Paul gives large praise to this community of faith. When we consider that Paul only spent three weeks with them starting this church it is amazing their deep rooted faith and conviction. Thessalonica was founded by Alexander the Great and he named the city after his sister. It is located in modern day Greece. A strategic port town it stood between Athens in the West and Philippi in the East. Even today the city of Thessaloniki is the second largest city in modern Greece. Now, at the time of Paul it is a thoroughly Roman/Greek city. A city infatuated by the Cult of the Empire, not a place that we might think was fertile ground for a new church to grow having heard the gospel of Jesus Christ. Yet, this church grew to be a dominant voice as the early church grew and developed.

So we already know that Paul, Silas and Timothy wrote to this community with a loving and caring voice. We know from historic records how this church grew and developed. What can this introduction to the church in Thessalonica tell us about this early church. What can this letter, which Paul never intended for us to read, tell us about what it means to be the church?

Thankfulness and Prayer

After the initial greeting we find a strong message of thankfulness and prayer.

“We always thank God for all of you and continually mention you in our prayers.”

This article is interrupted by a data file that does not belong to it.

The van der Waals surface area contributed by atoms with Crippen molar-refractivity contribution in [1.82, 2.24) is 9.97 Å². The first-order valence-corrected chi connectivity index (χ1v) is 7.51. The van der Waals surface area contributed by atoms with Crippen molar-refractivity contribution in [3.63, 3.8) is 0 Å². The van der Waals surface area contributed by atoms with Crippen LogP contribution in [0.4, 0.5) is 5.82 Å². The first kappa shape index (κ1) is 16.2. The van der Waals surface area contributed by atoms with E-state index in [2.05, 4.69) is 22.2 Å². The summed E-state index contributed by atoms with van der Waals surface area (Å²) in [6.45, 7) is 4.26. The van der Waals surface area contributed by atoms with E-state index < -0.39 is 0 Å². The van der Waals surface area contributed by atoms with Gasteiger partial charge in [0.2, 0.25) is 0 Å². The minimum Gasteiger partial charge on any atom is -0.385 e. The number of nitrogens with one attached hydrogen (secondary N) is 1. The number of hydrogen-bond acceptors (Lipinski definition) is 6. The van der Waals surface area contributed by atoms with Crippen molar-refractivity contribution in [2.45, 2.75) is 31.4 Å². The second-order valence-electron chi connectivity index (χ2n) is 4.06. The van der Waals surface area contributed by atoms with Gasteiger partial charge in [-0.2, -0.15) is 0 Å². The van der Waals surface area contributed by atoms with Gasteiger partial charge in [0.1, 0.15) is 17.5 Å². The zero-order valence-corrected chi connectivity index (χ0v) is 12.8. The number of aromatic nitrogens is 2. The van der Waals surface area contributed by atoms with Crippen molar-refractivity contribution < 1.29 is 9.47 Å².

This is a cornerstone of a strong community of faith. A community which recognizes the gift that we have in one another and is mindful of that gift in prayer. You notice that in encouraging the church Paul is not critical of them. Rather Paul gives thanks for them, for their faith in following the gospel.

What is it that we have to be thankful for? What do we mention in our prayers? During my devotional time I give thanks for this community of faith. I hold you in prayer, encouraged that God through the Holy Spirit is at work in us.

We Look to our Strengths

You have all heard the expression that if you find something you love you will never work a day in your life? I am one of those people. I enjoy the work that I have been called to do here at St. Andrew’s. Every day I interact with different people, different groups and I am in awe of the faithfulness of this community of faith. This is a church that works hard, that focuses on its strengths and which appreciates the work that each member contributes.

“We remember before our God and Father your work produced by faith, your labour prompted by love and your endurance inspired by hope in our Lord Jesus Christ.”

Stay strong, remain faithful and continue to do the work that is inspired by Jesus. Keep the characteristics of faith, hope and love before you at all times and in all places.

Chosen by God, the Spirit at Work

We are a chosen people. God has known each of us before we were born. Through the power of the Holy Spirit God continually accomplishes his plan for creation through us.